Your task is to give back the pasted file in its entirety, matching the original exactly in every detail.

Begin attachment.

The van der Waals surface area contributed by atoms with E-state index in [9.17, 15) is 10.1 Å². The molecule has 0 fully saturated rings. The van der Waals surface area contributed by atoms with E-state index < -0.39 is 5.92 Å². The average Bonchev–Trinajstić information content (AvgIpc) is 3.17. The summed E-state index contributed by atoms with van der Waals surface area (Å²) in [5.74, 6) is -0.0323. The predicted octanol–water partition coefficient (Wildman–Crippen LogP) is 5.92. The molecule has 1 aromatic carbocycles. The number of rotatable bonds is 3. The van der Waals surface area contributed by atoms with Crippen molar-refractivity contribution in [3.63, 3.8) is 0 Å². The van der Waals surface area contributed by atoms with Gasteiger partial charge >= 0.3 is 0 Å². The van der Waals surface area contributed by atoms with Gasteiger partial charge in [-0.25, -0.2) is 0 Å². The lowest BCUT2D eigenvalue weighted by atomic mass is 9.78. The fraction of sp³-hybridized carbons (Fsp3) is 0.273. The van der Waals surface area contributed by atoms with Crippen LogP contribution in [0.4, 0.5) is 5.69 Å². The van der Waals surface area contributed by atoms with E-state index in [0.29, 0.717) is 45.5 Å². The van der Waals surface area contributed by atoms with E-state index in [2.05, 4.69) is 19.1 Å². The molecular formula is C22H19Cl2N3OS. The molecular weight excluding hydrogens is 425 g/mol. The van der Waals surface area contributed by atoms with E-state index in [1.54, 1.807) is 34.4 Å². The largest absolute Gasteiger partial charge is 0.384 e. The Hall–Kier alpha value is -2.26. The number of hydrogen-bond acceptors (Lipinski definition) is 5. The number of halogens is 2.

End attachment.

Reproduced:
The van der Waals surface area contributed by atoms with E-state index in [9.17, 15) is 10.1 Å². The molecule has 0 fully saturated rings. The van der Waals surface area contributed by atoms with E-state index < -0.39 is 5.92 Å². The average Bonchev–Trinajstić information content (AvgIpc) is 3.17. The summed E-state index contributed by atoms with van der Waals surface area (Å²) in [5.74, 6) is -0.0323. The predicted octanol–water partition coefficient (Wildman–Crippen LogP) is 5.92. The molecule has 1 aromatic carbocycles. The number of rotatable bonds is 3. The van der Waals surface area contributed by atoms with Crippen molar-refractivity contribution in [3.63, 3.8) is 0 Å². The van der Waals surface area contributed by atoms with Gasteiger partial charge >= 0.3 is 0 Å². The van der Waals surface area contributed by atoms with Gasteiger partial charge in [-0.25, -0.2) is 0 Å². The lowest BCUT2D eigenvalue weighted by atomic mass is 9.78. The fraction of sp³-hybridized carbons (Fsp3) is 0.273. The van der Waals surface area contributed by atoms with Crippen LogP contribution in [0.4, 0.5) is 5.69 Å². The van der Waals surface area contributed by atoms with E-state index in [0.29, 0.717) is 45.5 Å². The van der Waals surface area contributed by atoms with E-state index in [2.05, 4.69) is 19.1 Å². The molecular formula is C22H19Cl2N3OS. The molecular weight excluding hydrogens is 425 g/mol. The van der Waals surface area contributed by atoms with E-state index in [1.54, 1.807) is 34.4 Å². The largest absolute Gasteiger partial charge is 0.384 e. The Hall–Kier alpha value is -2.26. The number of hydrogen-bond acceptors (Lipinski definition) is 5. The number of halogens is 2.